President Barack Obama spoke publicly on Monday about the problems that millions of Americans have experienced with the health insurance exchanges established under the Affordable Care Act, commonly known as Obamacare. Here are three important takeaways from his remarks for investors.
1. 85% of Americans don't need to sign up
One of the first statements out of Obama's mouth was that 85% of Americans who have health insurance coverage through their employers, Medicare, or Medicaid don't have to sign up through the federal or state exchanges. This is a key point that is easy to forget. However, don't think for a minute that Obamacare isn't impacting these individuals.
Investors should watch how the health reform legislation is directly and indirectly affecting the business landscape, including those who don't have to purchase insurance through the exchanges. One important trend to note is the growth of private health insurance exchanges.
Aon (NYSE:AON), for example, operates private health exchanges through its Aon Hewitt division. The company's research found that 44% of employers could move to private exchanges within the next three to five years. This is a shift that should cause investors to sit up and take notice. Aon could be a stock to watch as this trend unfolds.
2. It's not just a website
While Obama talked about a "tech surge" to fix problems plaguing the Obamacare federal exchange website, Healthcare.gov, he also explained that "it's not just a website." His point was that there are other ways to sign up for health insurance, including over the phone.
The president's comment is correct in an even larger way. Obamacare could fundamentally change how millions of Americans access health care. There are multiple ways that this could benefit private companies.
Pharmacy retailers should benefit as individuals gain health insurance that allows them to purchase prescription drugs that were unaffordable to them in the past. Rite Aid (NYSE:RAD) could be a stock to watch for investors interested in that angle. The company has made a remarkable turnaround over the last year, including setting an all-time record for EBITDA last quarter. Rite Aid could keep its momentum going thanks in part to the "more-than-a-website" law.
3. No sugar coating
Acknowledging the myriad difficulties experienced by users, President Obama said that there's "no sugarcoating" the problems. Sure, the president attempted to put as positive of a spin as possible on what's happened, insisting that "the product [i.e., the health insurance itself] is good." However, that's what you would expect of any politician speaking about his or her major legislative achievement.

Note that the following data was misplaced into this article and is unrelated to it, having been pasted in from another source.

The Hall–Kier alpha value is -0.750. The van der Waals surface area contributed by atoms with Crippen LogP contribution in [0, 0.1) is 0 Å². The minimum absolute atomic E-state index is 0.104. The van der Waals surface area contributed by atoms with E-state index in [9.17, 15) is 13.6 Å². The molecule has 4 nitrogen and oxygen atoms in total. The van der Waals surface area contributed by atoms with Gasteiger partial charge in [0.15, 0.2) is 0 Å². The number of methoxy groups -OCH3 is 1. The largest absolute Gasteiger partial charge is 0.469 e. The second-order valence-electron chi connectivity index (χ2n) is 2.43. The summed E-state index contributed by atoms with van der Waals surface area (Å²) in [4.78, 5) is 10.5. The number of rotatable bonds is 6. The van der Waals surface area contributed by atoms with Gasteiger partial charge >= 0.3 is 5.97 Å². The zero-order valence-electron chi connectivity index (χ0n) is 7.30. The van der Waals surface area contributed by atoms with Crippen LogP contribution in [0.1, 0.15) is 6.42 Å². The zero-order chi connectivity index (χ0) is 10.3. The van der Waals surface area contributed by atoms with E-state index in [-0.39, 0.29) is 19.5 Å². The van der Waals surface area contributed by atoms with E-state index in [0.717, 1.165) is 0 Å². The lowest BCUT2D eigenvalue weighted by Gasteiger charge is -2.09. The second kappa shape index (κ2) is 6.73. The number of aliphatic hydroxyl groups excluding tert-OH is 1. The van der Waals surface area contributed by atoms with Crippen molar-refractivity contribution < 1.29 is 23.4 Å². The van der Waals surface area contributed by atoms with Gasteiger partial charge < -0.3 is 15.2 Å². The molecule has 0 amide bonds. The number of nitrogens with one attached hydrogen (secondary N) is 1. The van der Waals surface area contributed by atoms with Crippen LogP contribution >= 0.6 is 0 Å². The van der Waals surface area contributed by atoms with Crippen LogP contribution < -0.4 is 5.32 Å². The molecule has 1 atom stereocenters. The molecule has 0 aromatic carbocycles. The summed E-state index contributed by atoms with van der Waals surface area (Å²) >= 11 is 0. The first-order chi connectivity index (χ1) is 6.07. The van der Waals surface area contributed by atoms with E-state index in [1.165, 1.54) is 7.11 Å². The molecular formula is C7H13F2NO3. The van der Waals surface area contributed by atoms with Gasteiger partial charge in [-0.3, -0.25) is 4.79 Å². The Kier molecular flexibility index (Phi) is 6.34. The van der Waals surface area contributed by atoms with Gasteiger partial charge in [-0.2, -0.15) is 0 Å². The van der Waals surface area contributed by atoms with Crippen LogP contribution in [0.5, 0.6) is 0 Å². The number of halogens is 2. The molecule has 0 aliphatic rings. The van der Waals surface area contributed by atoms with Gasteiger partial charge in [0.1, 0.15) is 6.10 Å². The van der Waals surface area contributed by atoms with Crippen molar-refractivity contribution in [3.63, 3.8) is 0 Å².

From an investing standpoint, it makes sense to not sugarcoat the overall impact of Obamacare. Some stocks could suffer from the Obamacare rollout. WellPoint (NYSE:ANTM), for example, could encounter higher medical costs -- and lower profits -- if one of the company's key rivals proves to be correct.
UnitedHealth (NYSE:UNH) CEO Stephen Hemsley warned earlier this year that the initial enrollees coming through the Obamacare exchanges could have pent-up medical demand. Because of this fear, UnitedHealth and some other big insurers opted to stay away from most of the state exchanges.
WellPoint, however, jumped aboard exchanges in every state where the company operates. That bet could pay off if many Americans enroll in its plans and Hemsley's concern doesn't pan out. However, if the UnitedHealth CEO turns out to be right, WellPoint's bottom line could suffer. For his part, the president tried to help companies like WellPoint by encouraging young individuals to sign up, stating that the plans "are not just for old folks like me."
Obama confessed that he was frustrated and that there was "no excuse for the problems." However, he said the federal government was "doing everything we can possibly do" to get the websites working properly.
Whatever your take on the controversial health reform legislation, it's smart to do everything you can to invest in a way to profit from the major changes under way. With one of the biggest changes happening as we watch to a sector that comprises nearly one-fifth of the nation's economy, there's no excuse for missing out.
Fool contributor Keith Speights has no position in any stocks mentioned. The Motley Fool recommends Aon, UnitedHealth Group, and WellPoint. The Motley Fool owns shares of Aon and WellPoint. Try any of our Foolish newsletter services free for 30 days. We Fools may not all hold the same opinions, but we all believe that considering a diverse range of insights makes us better investors. The Motley Fool has a disclosure policy.